The more command was originally written by Daniel Halbert, a graduate student at the University of California, Berkeley, in 1978. It was first included in 3.0 BSD, and has since become a standard program in all Unix systems. less, a similar command with the extended capability of allowing both forward and backward navigation through the file was written by Mark Nudelman during 1983-85 and is now included in most Unix and Unix-like systems.
If no file name is provided, more looks for input from standard input.
Once more has obtained input, it displays as much as can fit on the current screen and waits for user input to advance, with the exception that a form feed (^L) will also cause more to wait at that line, regardless of the amount of text on the screen. In the lower-left corner of the screen is displayed the text "--More--" and a percentage, representing the percent of the file that more has paged through. (This percentage includes the text displayed on the current screen.) When more reaches the end of a file (100%) it exits. The most common methods of navigating through a file are Enter, which advances the output by one line, and Space, which advances the output by one screen.
There are also other commands that can be used while navigating through the document; consult more's man page for more details.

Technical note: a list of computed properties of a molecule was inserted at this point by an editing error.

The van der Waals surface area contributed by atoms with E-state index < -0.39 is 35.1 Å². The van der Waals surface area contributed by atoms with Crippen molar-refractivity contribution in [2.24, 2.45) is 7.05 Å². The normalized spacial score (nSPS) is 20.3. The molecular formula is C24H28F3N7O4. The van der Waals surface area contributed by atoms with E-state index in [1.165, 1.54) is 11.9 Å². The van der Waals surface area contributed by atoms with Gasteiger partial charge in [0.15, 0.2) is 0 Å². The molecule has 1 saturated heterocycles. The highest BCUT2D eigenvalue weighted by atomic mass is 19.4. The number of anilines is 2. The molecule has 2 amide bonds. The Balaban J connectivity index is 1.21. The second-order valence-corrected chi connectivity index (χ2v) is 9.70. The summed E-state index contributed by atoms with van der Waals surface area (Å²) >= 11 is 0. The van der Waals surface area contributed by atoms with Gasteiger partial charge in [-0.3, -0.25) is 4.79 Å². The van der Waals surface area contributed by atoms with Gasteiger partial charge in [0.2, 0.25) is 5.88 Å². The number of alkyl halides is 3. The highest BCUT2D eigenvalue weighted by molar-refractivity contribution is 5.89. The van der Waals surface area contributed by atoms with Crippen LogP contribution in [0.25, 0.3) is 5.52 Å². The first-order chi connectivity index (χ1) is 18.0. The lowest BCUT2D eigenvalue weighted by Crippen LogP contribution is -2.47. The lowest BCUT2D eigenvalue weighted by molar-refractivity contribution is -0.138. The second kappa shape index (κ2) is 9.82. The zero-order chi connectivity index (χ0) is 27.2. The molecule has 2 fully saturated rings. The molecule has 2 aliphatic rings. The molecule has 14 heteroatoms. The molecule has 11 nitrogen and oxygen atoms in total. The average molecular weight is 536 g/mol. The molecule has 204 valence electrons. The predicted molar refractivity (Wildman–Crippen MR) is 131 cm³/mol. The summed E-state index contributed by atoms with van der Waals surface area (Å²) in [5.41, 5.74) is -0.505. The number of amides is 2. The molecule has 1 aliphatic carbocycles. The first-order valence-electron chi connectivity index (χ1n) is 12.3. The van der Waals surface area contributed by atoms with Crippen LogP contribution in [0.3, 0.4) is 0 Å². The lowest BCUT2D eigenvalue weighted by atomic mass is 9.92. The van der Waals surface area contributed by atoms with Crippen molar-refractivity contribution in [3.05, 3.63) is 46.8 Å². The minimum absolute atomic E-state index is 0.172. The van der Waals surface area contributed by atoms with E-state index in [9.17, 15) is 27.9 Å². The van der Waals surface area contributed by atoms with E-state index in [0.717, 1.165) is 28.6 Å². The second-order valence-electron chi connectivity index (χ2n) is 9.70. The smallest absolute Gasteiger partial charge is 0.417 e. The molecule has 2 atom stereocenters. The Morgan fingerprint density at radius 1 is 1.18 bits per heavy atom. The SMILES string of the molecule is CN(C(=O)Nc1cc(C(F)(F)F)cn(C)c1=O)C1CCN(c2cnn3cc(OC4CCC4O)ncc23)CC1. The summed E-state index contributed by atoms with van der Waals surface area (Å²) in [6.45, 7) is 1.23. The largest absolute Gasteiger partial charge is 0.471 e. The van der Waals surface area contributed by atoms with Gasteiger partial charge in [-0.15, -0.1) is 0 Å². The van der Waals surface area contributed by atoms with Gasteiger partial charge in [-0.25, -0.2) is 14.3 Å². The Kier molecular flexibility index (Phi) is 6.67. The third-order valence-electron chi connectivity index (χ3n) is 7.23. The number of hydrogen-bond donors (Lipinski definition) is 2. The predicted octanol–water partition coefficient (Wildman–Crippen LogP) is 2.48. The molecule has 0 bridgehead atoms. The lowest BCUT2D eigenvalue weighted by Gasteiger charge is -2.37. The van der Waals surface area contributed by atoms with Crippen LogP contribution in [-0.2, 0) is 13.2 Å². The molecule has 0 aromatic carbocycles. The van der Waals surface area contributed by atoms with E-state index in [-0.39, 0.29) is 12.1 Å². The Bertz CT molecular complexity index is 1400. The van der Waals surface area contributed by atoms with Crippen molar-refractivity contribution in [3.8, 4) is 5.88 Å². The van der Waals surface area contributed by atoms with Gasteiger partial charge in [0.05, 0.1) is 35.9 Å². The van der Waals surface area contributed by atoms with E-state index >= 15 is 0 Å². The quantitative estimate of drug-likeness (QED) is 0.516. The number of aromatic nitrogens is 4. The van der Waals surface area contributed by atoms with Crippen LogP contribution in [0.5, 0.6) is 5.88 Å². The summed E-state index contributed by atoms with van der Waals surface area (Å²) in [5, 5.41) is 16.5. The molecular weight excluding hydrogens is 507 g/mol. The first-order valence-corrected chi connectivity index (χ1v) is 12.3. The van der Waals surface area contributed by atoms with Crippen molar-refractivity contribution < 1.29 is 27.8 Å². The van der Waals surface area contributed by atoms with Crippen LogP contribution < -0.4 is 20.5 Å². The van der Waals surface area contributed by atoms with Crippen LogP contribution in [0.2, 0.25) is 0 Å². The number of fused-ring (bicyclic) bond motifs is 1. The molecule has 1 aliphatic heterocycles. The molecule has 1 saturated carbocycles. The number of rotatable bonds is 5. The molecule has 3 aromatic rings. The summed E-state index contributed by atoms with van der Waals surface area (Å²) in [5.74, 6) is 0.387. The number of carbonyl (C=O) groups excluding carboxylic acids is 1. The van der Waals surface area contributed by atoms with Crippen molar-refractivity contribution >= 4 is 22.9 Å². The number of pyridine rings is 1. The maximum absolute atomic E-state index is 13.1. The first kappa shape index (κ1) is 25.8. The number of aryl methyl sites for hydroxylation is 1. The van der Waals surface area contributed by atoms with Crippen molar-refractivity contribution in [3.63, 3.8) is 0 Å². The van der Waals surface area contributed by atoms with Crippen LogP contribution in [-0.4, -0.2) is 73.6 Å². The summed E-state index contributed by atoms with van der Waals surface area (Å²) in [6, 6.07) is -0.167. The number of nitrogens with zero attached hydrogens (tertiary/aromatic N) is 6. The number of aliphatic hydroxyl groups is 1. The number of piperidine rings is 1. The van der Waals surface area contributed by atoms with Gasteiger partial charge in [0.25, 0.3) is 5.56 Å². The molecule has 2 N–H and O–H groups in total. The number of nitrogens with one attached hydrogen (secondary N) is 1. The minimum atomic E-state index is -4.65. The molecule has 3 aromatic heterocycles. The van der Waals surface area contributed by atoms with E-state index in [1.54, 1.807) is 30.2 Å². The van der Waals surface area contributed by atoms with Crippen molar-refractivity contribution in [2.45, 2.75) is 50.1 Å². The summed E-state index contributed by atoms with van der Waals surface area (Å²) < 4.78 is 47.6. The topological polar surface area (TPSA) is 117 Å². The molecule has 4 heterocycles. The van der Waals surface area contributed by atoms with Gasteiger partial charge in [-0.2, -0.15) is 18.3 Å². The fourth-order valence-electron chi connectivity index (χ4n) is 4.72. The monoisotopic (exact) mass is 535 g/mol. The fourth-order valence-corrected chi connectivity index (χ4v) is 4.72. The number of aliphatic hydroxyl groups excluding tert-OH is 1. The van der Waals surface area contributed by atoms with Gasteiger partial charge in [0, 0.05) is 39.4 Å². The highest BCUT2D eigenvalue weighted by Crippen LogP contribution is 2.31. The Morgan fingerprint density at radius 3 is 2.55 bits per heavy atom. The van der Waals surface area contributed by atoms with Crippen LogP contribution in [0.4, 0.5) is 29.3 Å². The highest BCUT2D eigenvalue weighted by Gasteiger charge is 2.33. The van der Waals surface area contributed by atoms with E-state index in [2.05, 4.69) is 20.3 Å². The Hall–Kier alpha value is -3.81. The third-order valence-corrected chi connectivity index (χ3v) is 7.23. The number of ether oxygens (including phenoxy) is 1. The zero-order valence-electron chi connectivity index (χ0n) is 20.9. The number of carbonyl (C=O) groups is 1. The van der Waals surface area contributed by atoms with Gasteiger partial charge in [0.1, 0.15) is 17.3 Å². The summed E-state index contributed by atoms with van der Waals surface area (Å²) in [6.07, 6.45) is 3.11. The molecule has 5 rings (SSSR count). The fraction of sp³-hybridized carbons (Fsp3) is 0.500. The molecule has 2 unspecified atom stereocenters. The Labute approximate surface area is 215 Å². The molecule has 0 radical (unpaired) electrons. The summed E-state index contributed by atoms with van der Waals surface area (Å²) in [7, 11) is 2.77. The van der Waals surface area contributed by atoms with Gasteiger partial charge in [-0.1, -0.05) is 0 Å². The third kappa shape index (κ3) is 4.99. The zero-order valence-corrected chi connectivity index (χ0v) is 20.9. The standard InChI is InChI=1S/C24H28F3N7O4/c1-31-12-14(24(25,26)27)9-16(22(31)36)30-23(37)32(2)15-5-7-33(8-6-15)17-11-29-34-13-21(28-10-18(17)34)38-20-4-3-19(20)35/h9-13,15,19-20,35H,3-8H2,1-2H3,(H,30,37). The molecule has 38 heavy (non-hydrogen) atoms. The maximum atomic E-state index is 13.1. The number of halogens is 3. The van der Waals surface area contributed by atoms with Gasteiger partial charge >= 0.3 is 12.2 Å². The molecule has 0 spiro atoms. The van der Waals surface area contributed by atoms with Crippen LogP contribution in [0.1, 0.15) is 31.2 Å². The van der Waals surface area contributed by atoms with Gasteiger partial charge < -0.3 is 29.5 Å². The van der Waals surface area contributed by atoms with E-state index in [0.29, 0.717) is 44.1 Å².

Options are typically entered before the file name, but can also be entered in the environment variable$MORE. Options entered in the actual command line will override those entered in the $MORE environment variable. Available options may vary between Unix systems, but a typical set of options is as follows:
-num: This option specifies an integer which is the screen size (in lines).
-d: more will prompt the user with the message "[Press space to continue, 'q' to quit.]" and will display "[Press 'h' for instructions.]" instead of ringing the bell when an illegal key is pressed.
-l: more usually treats ^L (form feed) as a special character, and will pause after any line that contains a form feed. The -l option will prevent this behavior.
-f: Causes more to count logical, rather than screen lines (i.e., long lines are not folded).
-p: Do not scroll. Instead, clear the whole screen and then display the text.
-c: Do not scroll. Instead, paint each screen from the top, clearing the remainder of each line as it is displayed.
-s: Squeeze multiple blank lines into one.
-u: Backspaces and carriage returns to be treated as printable characters;
+/: This option specifies a string that will be searched for before each file is displayed. (Ex.: more +/Preamble gpl.txt)